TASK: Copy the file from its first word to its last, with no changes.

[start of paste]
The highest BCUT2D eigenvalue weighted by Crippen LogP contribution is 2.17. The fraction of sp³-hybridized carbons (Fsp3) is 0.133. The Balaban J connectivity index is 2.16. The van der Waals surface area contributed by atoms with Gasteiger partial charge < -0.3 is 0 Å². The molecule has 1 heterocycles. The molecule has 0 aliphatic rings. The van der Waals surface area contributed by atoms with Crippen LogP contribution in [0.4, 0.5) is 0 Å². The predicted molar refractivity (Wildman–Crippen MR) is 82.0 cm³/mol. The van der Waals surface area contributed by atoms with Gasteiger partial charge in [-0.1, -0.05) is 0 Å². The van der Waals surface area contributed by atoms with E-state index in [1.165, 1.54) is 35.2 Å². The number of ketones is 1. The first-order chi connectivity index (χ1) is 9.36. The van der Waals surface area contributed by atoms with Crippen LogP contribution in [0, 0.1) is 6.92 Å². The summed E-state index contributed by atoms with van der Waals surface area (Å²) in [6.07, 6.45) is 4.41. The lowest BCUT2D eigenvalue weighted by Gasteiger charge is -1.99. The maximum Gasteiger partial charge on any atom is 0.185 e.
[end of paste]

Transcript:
The highest BCUT2D eigenvalue weighted by Crippen LogP contribution is 2.17. The fraction of sp³-hybridized carbons (Fsp3) is 0.133. The Balaban J connectivity index is 2.16. The van der Waals surface area contributed by atoms with Gasteiger partial charge < -0.3 is 0 Å². The molecule has 1 heterocycles. The molecule has 0 aliphatic rings. The van der Waals surface area contributed by atoms with Crippen LogP contribution in [0.4, 0.5) is 0 Å². The predicted molar refractivity (Wildman–Crippen MR) is 82.0 cm³/mol. The van der Waals surface area contributed by atoms with Gasteiger partial charge in [-0.1, -0.05) is 0 Å². The van der Waals surface area contributed by atoms with E-state index in [1.165, 1.54) is 35.2 Å². The number of ketones is 1. The first-order chi connectivity index (χ1) is 9.36. The van der Waals surface area contributed by atoms with Crippen LogP contribution in [0, 0.1) is 6.92 Å². The summed E-state index contributed by atoms with van der Waals surface area (Å²) in [6.07, 6.45) is 4.41. The lowest BCUT2D eigenvalue weighted by Gasteiger charge is -1.99. The maximum Gasteiger partial charge on any atom is 0.185 e.